Congress Demands SEC Investigate Allegations of Wildlife Trafficking on Facebook

Washington, D.C. May 15, 2018. Yesterday, senior members of the House Committee on Natural Resources issued a strong letter to the U.S. Securities and Exchange Commission (SEC) demanding an investigation into the illegal wildlife trafficking on Facebook.  The letter referenced an anonymous Dodd-Frank Act whistleblower complaint filed with the SEC in August 2017 by the whistleblower rights law firm Kohn, Kohn and Colapinto (KKC).  According to the letter signed by Rep. Raul M. Grijalva, Ranking Member, and Rep. Jared Huffman, Vice-Ranking Member of the Natural Resources Committee, “Facebook’s lack of disclosure of the illegal activity facilitated by its site and its failure to take adequate steps to address that activity are both violations of SEC rules.”

The Congressional letter based its request for an SEC investigation on allegations that Facebook is being used by traffickers to promote the sale of “illegal products such as elephant ivory, rhino hour, bear claws, tiger skins and reptiles,” facilitating the worldwide extinction crisis. “Bengal tigers are a critically endangered species with only 2,500 still living in the wild, and black rhino are a species heavily targeted by poachers with little more than 5,000 still roaming Africa,” the Congress Members pointed out.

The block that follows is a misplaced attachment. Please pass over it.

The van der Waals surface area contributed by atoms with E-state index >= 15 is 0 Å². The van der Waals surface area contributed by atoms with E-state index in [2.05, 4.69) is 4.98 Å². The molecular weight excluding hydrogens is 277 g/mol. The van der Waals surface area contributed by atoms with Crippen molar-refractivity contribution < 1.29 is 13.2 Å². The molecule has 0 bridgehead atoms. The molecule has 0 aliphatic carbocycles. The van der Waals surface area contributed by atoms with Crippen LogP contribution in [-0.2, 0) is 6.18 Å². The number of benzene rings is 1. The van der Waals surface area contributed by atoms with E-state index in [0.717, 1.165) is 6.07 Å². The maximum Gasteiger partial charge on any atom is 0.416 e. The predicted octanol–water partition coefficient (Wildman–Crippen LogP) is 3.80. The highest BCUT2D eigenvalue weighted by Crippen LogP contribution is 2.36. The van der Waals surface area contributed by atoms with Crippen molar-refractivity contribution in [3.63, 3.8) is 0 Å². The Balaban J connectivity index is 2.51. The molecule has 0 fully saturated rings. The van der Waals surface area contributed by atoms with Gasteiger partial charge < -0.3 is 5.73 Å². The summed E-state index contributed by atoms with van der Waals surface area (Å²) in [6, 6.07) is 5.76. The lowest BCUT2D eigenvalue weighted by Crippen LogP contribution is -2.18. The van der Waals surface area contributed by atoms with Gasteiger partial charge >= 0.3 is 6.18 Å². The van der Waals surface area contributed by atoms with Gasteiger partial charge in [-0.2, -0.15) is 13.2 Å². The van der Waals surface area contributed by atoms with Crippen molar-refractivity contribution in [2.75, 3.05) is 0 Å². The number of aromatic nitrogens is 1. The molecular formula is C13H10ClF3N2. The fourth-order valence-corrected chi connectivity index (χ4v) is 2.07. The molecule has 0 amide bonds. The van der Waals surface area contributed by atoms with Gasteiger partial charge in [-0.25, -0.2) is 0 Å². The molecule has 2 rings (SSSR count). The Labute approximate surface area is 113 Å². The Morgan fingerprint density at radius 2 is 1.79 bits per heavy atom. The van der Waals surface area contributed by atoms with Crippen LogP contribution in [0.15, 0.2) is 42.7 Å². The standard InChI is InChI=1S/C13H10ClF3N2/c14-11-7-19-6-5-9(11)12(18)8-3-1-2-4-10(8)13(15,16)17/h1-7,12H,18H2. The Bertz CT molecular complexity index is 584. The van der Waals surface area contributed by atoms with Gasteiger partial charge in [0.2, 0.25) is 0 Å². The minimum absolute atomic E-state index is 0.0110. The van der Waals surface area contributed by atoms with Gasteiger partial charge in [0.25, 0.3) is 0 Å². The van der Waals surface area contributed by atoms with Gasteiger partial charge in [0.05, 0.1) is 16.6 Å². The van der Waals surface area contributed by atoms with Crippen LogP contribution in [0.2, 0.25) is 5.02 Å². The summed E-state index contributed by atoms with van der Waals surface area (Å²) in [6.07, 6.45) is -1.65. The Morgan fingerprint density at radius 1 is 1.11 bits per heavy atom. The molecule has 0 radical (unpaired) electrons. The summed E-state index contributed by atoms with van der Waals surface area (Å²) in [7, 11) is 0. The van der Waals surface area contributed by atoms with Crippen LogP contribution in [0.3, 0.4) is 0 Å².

The Congressional demand comes as law enforcement agencies around the world try to crack down on the wildlife traffickers using Facebook for their criminal enterprises.  For example, a May 10, 2018 raid in Cambodia resulted in the arrest of “alleged wildlife traffickers who were selling parts of endangered species on Facebook.” The raid “found a staggering amount of native and imported wildlife products including leopard and sun bear pelts, elephant ivory, tiger parts, and Asiatic black bear claws.

When filing its case with the SEC, KKC received assistance from NGO’s working to combat wildlife trafficking.  “My NGO analyzed thousands of Facebook posts advertising endangered wildlife products, especially ivory,” said Gretchen Peters, executive director of the Center on Illicit Networks and Transnational Organized Crime, commonly called CINTOC.   “The scale is immense. We have concluded that Facebook is literally facilitating the extinction of the elephant species.”

Stephen M. Kohn, the attorney for the anonymous whistleblower(s) who filed the complaint against Facebook, said “Facebook must be held accountable under U.S. Securities laws. Publicly- traded companies cannot profit from illegal activities, and it is intolerable that a corporation with the wealth and international reach of Facebook can play a major role in the ongoing extinction crisis, which has already claimed the last male Northern White Rhino, by selling products from animals on the critically endangered species list.”

KKC worked closely with the SEC to create its effective whistleblower program by providing detailed reports and proposals which were used to create rules that are essential to protecting the rights of Dodd-Frank whistleblowers as intended by Congress. The SEC adopted the key recommendations for enhancing its Whistleblower Reward Program advocated by KKC partners.

Kohn is the author of the award-winning Environmental Law Review article, “Monetary Rewards for Wildlife Whistleblowers: A Game-Changer in Wildlife Trafficking Detection and Deterrence.” He can be contacted at: